From the walk-over survey, you should have identified some notable or obvious worked trees which need to be recorded in more detail. A separate recording form is included in the survey guide (pages 26, 32 and 33) or can be downloaded here. As well as recording the species of tree and its overall form and dimensions, the form gives space to mark down if there are any hollows, fungi or distinctive marks on the tree. Very large or apparently old trees can be submitted to the Woodland Trust’s Ancient Tree recording scheme.
Recording the worked trees in detail can be carried out in conjunction with recording detailed surface features or as a different exercise.
Sometimes worked trees are present on or next to other features. This may help date the feature if the age of the tree can be estimated.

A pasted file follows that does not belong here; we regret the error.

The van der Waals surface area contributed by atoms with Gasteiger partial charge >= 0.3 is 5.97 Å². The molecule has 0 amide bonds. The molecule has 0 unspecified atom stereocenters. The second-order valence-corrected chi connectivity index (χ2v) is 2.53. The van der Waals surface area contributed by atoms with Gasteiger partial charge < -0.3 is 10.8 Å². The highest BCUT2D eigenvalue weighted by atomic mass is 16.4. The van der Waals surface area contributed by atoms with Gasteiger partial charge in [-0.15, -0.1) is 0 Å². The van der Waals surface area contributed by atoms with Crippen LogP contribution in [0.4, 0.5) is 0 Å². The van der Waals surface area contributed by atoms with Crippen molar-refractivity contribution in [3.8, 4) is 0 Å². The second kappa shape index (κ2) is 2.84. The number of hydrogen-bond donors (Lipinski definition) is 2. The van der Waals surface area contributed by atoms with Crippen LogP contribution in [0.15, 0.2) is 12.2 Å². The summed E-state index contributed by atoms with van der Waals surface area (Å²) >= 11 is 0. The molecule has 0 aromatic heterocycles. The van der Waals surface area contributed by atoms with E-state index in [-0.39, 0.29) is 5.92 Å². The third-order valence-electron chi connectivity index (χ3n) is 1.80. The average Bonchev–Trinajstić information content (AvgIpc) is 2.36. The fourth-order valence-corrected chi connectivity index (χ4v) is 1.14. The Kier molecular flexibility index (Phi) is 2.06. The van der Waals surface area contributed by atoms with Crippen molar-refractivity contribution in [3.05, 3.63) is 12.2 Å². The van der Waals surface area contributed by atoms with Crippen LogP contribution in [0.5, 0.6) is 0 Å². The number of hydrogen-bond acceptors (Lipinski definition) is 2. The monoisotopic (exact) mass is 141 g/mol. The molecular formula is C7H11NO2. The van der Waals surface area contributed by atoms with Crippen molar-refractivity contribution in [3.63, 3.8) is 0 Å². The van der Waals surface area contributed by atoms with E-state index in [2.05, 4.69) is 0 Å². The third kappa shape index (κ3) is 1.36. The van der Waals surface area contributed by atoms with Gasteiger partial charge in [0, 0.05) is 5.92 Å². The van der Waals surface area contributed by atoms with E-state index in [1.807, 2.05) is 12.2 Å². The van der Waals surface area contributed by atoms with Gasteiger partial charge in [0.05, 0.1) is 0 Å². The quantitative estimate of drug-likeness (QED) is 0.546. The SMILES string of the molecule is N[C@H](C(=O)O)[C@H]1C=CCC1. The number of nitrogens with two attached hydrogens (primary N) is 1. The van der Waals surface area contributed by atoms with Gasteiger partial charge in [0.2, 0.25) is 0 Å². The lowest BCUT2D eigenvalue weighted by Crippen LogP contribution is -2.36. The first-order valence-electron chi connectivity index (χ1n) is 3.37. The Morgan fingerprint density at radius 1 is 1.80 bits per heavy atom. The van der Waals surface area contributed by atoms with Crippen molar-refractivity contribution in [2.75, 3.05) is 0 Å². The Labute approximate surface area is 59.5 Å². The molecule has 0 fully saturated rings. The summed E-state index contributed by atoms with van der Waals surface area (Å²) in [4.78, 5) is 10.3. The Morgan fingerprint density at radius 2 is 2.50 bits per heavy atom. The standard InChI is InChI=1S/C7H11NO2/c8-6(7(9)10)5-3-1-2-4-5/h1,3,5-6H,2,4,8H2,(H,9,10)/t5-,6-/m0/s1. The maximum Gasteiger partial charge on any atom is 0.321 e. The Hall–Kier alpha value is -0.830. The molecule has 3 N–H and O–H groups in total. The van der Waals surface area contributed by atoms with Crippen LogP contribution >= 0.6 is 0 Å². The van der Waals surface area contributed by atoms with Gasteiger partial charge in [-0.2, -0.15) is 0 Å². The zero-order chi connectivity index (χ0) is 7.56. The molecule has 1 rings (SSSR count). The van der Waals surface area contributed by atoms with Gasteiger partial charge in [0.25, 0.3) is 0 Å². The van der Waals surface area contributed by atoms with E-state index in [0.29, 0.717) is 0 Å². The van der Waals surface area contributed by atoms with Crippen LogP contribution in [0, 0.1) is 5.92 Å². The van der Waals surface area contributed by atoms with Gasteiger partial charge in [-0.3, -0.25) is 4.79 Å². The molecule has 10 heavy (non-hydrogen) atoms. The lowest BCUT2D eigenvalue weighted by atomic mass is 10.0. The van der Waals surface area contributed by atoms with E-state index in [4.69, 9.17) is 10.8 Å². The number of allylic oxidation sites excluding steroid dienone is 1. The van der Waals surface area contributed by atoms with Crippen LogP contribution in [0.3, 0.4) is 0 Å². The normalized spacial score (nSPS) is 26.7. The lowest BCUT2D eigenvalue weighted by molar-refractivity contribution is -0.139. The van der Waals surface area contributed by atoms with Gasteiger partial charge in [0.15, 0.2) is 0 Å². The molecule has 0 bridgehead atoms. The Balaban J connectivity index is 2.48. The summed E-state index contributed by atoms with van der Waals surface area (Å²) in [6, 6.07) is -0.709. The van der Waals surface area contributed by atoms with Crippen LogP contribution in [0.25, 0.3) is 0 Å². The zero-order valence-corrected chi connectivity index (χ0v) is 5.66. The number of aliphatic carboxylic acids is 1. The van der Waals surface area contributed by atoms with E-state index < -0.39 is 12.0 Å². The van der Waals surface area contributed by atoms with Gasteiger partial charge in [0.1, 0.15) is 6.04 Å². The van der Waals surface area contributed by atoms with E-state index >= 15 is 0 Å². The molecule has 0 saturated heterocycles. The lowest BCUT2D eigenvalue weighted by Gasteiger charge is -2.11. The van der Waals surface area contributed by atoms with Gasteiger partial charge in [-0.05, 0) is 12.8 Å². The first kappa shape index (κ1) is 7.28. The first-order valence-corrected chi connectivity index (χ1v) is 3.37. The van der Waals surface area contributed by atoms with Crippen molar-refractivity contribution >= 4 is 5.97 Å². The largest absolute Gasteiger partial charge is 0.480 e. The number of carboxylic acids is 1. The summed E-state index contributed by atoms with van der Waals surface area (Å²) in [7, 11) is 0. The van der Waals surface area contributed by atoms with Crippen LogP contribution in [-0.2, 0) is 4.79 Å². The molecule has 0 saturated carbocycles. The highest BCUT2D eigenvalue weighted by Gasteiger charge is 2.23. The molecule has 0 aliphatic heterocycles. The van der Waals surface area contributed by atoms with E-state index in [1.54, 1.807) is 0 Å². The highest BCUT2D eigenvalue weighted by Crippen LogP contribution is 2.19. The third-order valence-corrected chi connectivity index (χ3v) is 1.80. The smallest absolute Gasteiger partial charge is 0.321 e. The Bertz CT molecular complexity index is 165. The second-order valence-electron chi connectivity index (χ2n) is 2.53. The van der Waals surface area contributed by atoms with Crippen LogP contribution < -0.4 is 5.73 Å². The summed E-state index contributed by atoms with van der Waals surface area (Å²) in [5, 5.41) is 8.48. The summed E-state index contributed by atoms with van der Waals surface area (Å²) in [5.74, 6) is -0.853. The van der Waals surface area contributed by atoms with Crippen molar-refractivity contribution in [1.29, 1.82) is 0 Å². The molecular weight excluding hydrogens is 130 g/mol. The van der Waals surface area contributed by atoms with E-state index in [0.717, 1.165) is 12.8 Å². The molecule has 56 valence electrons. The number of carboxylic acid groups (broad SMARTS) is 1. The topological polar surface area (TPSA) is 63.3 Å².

In most industrial treescapes there is a variety of species, age and growth form of trees. Worked trees have often been managed for centuries before being abandoned. They have distinctive forms which can be easily recorded. A coppice stool for example, can be extremely old but the stems arising from it can be relatively young. This gives the appearance of a cluster of small-stemmed trees. The diameter of an individual stem will indicate when the tree was last coppiced. Measuring the coppice stool gives a different age. If many of the worked trees are pollards it may indicate that the woodland is a former wood pasture or a deer park. It is worth remembering that some worked trees such as coppiced Rowan and Hawthorn may be quite small but very old and can easily be overlooked.